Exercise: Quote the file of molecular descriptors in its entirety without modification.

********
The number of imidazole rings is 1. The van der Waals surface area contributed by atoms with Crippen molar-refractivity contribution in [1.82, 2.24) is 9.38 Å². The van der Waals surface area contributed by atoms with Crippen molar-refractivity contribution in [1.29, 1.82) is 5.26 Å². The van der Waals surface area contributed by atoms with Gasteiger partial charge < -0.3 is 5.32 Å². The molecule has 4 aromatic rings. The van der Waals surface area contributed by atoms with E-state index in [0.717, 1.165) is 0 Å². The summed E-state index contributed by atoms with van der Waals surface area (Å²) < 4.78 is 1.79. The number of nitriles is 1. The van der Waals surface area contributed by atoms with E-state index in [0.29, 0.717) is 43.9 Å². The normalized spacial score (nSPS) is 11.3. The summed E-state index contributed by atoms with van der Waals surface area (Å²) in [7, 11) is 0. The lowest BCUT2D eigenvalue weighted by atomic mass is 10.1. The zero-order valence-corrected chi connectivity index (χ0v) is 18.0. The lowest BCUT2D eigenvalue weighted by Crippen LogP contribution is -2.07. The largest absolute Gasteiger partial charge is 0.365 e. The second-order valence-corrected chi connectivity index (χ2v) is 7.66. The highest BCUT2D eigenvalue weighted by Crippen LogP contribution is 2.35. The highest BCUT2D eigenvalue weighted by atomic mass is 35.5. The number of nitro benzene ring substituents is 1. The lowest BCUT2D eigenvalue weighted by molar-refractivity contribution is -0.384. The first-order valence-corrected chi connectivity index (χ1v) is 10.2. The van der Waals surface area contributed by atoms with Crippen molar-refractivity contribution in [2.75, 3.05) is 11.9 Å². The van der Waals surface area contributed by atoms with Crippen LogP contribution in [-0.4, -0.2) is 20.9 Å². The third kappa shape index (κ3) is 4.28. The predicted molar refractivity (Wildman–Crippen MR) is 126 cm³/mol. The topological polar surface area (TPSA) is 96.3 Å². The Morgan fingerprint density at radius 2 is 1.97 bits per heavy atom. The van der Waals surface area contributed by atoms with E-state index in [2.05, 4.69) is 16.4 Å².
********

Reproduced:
The number of imidazole rings is 1. The van der Waals surface area contributed by atoms with Crippen molar-refractivity contribution in [1.82, 2.24) is 9.38 Å². The van der Waals surface area contributed by atoms with Crippen molar-refractivity contribution in [1.29, 1.82) is 5.26 Å². The van der Waals surface area contributed by atoms with Gasteiger partial charge < -0.3 is 5.32 Å². The molecule has 4 aromatic rings. The van der Waals surface area contributed by atoms with E-state index in [0.717, 1.165) is 0 Å². The summed E-state index contributed by atoms with van der Waals surface area (Å²) < 4.78 is 1.79. The number of nitriles is 1. The van der Waals surface area contributed by atoms with E-state index in [0.29, 0.717) is 43.9 Å². The normalized spacial score (nSPS) is 11.3. The summed E-state index contributed by atoms with van der Waals surface area (Å²) in [7, 11) is 0. The lowest BCUT2D eigenvalue weighted by atomic mass is 10.1. The zero-order valence-corrected chi connectivity index (χ0v) is 18.0. The lowest BCUT2D eigenvalue weighted by Crippen LogP contribution is -2.07. The largest absolute Gasteiger partial charge is 0.365 e. The second-order valence-corrected chi connectivity index (χ2v) is 7.66. The highest BCUT2D eigenvalue weighted by Crippen LogP contribution is 2.35. The highest BCUT2D eigenvalue weighted by atomic mass is 35.5. The number of nitro benzene ring substituents is 1. The lowest BCUT2D eigenvalue weighted by molar-refractivity contribution is -0.384. The first-order valence-corrected chi connectivity index (χ1v) is 10.2. The van der Waals surface area contributed by atoms with Crippen molar-refractivity contribution in [2.75, 3.05) is 11.9 Å². The van der Waals surface area contributed by atoms with Crippen LogP contribution in [-0.4, -0.2) is 20.9 Å². The third kappa shape index (κ3) is 4.28. The predicted molar refractivity (Wildman–Crippen MR) is 126 cm³/mol. The topological polar surface area (TPSA) is 96.3 Å². The Morgan fingerprint density at radius 2 is 1.97 bits per heavy atom. The van der Waals surface area contributed by atoms with E-state index in [2.05, 4.69) is 16.4 Å².